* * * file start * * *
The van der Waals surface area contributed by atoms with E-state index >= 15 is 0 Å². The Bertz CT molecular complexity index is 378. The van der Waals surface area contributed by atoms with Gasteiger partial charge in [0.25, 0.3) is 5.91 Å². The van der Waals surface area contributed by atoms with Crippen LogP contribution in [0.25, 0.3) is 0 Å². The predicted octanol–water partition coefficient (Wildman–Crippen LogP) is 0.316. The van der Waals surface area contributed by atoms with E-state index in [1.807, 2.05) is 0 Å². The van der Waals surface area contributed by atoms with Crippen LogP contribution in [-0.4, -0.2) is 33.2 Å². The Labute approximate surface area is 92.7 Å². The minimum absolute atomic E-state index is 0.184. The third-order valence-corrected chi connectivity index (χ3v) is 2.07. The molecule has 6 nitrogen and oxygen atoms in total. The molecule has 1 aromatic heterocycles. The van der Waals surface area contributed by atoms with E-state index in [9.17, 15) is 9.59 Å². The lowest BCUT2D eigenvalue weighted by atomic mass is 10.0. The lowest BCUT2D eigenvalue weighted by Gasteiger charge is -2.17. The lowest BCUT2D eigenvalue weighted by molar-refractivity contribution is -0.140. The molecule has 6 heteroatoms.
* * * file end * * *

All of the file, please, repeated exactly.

The van der Waals surface area contributed by atoms with E-state index >= 15 is 0 Å². The Bertz CT molecular complexity index is 378. The van der Waals surface area contributed by atoms with Gasteiger partial charge in [0.25, 0.3) is 5.91 Å². The van der Waals surface area contributed by atoms with Crippen LogP contribution in [0.25, 0.3) is 0 Å². The predicted octanol–water partition coefficient (Wildman–Crippen LogP) is 0.316. The van der Waals surface area contributed by atoms with E-state index in [1.807, 2.05) is 0 Å². The van der Waals surface area contributed by atoms with Crippen LogP contribution in [-0.4, -0.2) is 33.2 Å². The Labute approximate surface area is 92.7 Å². The minimum absolute atomic E-state index is 0.184. The third-order valence-corrected chi connectivity index (χ3v) is 2.07. The molecule has 6 nitrogen and oxygen atoms in total. The molecule has 1 aromatic heterocycles. The van der Waals surface area contributed by atoms with E-state index in [9.17, 15) is 9.59 Å². The lowest BCUT2D eigenvalue weighted by atomic mass is 10.0. The lowest BCUT2D eigenvalue weighted by Gasteiger charge is -2.17. The lowest BCUT2D eigenvalue weighted by molar-refractivity contribution is -0.140. The molecule has 6 heteroatoms.